It has been a busy week on Capitol Hill, with important action being taken involving two of NRPA’s most important policy priorities – the reauthorization of the Land and Water Conservation Fund (LWCF) and continued federal funding for active transportation options, including biking and walking.
Here is a comprehensive breakdown of all the action.
On November 5, House Natural Resources Committee Chairman Rob Bishop released his draft LWCF bill and summary.
With regard to State Assistance and Urban Parks, the draft is as good as we’ve been told to expect by Congressional staff. The final language for the urban piece (Community Improvement through Innovation, Engagement and Support program or “CITIES”), reflects comments and input from NRPA as does the State Assistance portion.
In short, under Chairman Bishop’s plan, at least 50 percent of annual LWCF dollars would go to State Assistance (45 percent) and the new urban competitive grant initiative “CITIES” (5 percent). This is great!
However, the proposal would also utilize 35 percent of overall LWCF dollars for a new Worker Training program focused on the energy industry, as well as PILT (Payment in Lieu of Taxes). It severely limits funding for federal land acquisition along with other existing LWCF programs (Forest Legacy, Endangered Species, Battlefields) and includes the previously identified "non-related" programs under the existing $900 million authorized umbrella for LWCF. The bill would reauthorize LWCF for seven years and does NOT include any mandatory funding. So, each program would continue to be subject to the whims of the annual appropriations process in Congress.
To be clear, NRPA is very pleased with the treatment of state assistance and urban community parks in Chairman Bishop's draft bill and that he recognizes that additional resources should be going to support conservation and recreation in and near the communities where 80 percent of Americans now reside.
However, we are deeply concerned to see additional programs included, which are not consistent with the stated purposes of the original act -- conservation and recreation. Our concern isn't with the objectives – we understand the importance of PILT, in particular – but they shouldn't be taking up a full third of the limited funding which is annually available to the LWCF to address them.
Breakdown of the Bishop Proposal:
- Maintain the $900 million funding ceiling and reauthorize program for seven years (September 2022); NO mandatory funding; still subject to appropriations.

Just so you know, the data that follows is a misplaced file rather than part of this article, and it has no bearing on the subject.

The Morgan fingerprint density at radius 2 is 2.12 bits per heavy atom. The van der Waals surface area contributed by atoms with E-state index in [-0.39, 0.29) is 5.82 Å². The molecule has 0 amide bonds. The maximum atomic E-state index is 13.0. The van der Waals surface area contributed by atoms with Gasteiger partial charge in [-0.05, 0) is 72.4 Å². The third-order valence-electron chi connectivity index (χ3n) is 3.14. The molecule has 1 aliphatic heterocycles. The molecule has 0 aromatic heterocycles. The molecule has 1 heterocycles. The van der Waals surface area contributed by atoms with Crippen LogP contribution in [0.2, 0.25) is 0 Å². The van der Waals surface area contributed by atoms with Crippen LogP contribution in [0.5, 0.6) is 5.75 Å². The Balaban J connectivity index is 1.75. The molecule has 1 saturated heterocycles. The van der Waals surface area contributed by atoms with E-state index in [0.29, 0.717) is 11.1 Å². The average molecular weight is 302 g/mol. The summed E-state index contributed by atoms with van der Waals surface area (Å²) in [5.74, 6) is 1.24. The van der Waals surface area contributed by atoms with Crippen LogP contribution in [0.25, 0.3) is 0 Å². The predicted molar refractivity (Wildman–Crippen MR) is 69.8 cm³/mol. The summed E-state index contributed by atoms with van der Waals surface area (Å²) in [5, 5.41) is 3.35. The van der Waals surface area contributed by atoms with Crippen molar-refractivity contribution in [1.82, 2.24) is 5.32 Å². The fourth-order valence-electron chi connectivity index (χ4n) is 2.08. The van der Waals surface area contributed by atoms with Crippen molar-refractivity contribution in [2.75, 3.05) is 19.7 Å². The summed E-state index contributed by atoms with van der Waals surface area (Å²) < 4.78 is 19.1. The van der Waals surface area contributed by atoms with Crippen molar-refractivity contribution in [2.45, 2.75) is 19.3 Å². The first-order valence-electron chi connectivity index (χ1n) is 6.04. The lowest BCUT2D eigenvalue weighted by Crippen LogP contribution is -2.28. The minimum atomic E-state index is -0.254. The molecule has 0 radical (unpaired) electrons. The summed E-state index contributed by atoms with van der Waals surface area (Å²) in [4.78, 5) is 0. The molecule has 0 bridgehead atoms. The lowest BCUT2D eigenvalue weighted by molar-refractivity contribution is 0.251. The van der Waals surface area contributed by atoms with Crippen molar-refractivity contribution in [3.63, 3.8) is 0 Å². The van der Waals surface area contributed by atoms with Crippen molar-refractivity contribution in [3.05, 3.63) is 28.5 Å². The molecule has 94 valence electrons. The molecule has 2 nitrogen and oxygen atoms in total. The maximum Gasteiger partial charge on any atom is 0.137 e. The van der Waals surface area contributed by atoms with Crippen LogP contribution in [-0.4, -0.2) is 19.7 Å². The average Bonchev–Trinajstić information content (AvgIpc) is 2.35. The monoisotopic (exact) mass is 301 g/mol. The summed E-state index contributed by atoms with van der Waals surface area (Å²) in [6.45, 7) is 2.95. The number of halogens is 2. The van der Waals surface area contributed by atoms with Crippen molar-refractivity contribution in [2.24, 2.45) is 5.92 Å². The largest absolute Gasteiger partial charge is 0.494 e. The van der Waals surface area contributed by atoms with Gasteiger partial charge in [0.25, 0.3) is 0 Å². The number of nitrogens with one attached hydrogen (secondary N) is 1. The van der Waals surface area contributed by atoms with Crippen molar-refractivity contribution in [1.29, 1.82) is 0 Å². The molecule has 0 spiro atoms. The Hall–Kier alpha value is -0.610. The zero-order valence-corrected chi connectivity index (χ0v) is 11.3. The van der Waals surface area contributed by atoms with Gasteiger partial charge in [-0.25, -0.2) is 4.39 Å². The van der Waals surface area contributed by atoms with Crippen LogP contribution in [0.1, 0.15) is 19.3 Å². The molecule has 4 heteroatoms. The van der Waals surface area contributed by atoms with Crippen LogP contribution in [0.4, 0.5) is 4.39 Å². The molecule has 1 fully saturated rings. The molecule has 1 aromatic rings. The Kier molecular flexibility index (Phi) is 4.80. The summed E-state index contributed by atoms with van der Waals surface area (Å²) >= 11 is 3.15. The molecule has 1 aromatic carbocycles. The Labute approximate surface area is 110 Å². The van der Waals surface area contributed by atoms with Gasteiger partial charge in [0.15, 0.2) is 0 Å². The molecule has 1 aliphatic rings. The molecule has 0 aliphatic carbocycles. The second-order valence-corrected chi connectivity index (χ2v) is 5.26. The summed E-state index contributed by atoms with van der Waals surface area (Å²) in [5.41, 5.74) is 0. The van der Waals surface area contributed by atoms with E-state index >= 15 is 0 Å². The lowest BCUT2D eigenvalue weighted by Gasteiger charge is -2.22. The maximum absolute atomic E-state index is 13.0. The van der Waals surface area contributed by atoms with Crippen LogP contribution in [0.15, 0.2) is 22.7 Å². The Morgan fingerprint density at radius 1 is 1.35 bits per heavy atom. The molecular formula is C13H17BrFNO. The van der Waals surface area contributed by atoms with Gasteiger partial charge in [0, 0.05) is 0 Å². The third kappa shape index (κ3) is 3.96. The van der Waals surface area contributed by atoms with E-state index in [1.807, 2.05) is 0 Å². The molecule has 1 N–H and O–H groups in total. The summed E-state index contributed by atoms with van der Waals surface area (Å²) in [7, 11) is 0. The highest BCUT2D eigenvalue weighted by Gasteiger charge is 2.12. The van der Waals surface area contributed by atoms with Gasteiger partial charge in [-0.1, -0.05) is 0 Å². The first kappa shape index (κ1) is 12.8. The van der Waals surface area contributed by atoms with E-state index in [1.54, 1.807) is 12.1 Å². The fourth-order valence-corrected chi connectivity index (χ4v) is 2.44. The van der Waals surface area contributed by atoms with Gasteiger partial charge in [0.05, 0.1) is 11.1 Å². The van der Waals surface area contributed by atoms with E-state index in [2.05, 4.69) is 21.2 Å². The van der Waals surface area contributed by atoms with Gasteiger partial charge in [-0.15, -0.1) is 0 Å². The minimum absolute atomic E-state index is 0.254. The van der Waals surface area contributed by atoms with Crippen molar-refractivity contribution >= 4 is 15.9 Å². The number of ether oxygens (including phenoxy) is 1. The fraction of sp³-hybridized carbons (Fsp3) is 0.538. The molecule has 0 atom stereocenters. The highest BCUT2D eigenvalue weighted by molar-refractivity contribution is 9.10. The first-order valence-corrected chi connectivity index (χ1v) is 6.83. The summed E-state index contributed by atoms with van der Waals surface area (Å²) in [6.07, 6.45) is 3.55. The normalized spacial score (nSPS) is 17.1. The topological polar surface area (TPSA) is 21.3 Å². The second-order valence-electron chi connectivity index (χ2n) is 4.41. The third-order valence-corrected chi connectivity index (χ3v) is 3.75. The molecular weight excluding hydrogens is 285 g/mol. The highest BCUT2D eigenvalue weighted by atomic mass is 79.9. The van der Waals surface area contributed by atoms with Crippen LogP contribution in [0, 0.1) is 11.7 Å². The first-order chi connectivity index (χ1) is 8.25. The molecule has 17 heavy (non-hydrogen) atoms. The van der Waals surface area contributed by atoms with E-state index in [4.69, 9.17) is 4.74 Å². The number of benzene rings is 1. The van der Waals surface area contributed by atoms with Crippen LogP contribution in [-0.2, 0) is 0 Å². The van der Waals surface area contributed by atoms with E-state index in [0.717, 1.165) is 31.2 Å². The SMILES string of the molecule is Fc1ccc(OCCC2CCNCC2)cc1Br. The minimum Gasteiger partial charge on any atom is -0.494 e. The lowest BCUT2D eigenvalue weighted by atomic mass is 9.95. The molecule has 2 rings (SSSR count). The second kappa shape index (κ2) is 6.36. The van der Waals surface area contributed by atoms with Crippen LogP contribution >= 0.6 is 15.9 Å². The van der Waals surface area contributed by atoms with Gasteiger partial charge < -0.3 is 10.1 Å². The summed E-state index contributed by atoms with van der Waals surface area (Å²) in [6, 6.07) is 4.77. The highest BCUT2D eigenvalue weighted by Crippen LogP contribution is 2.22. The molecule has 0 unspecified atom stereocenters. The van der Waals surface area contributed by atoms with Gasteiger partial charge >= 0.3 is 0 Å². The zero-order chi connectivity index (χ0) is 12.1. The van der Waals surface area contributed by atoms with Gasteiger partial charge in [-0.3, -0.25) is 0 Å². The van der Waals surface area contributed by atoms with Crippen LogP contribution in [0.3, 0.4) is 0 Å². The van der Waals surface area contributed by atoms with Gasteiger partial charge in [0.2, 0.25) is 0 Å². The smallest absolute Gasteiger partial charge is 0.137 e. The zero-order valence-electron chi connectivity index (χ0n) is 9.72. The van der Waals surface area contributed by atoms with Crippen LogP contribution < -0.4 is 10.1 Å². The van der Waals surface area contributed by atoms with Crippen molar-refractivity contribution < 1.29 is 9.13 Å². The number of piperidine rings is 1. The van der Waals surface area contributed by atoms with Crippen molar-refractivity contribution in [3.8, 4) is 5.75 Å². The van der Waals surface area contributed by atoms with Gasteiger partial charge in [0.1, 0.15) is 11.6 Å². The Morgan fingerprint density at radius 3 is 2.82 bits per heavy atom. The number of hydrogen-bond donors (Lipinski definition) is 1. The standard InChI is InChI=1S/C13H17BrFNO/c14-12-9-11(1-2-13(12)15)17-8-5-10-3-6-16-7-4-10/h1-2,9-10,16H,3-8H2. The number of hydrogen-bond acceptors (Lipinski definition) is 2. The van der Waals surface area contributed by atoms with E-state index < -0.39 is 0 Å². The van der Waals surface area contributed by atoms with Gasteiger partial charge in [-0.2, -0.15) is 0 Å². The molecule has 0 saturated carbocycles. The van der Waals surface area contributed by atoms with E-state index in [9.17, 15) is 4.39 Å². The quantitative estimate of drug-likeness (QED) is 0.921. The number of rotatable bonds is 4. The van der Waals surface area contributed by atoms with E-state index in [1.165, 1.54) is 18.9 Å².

- Not less than 45 percent of LWCF money to State Assistance, of which 30 percent must go to areas of at least 20,000.
- Not less than 5 percent for new urban competitive grant program (CITIES).
- At least 20 percent support development of offshore energy, including providing higher education grants to prepare the next generation of energy workers.
- At least 15 percent would go to PILT.
- Maximum of 3.5 percent to fund deferred maintenance projects at federal lands agencies.
- Maximum of 3.5 percent to fund federal land acquisition and limit purchases to inholdings. Further, includes a limit of 15 percent of the annual acreage purchased be located in the West, and at least one-third of this funding would need to improve access for sportsmen.
- Max of 3.5 percent to Forest Legacy.
- Max of 3.5 percent to Co-Operative Endangered Species grants.
Active Transportation Update
There is good news for active transportation. The House approved a six-year, $325 billion transportation bill by an overwhelming vote of 363 to 64. We're pleased to report that the three proposed amendments which targeted Transportation Alternatives (TAP) and the Recreational Trails Program were either withdrawn or not made in order for floor consideration. This is due in large part to the rapid grassroots response for action by NRPA members and our partners. We thank you very much for your help!
So, while this may feel somewhat anticlimactic, this is a great outcome and keeps our position strong for the upcoming conference with the Senate.
The Surface Transportation Reauthorization now moves to conference committee with the Senate to work out the differences. All things being equal, we'd prefer to see the Senate language over the House, but most important, want to see TAP preserved in any final agreement. Theoretically they are supposed to finish by November 20, which is the next expiration date of the existing law. Many believe that might be a little too ambitious and odds are they could simply extend the law yet again and complete negotiations in December (which seems more likely).
In realizing that both the Senate and House measures are six years in length but only include full funding for the first three, the debate over how to keep the Highway Trust Fund solvent will likely continue. Neither Party's leadership, nor the White House, seems to have any stomach for considering an increase in the federal gas tax.
Dave Tyahla, is the Senior Government Affairs Manager for NRPA.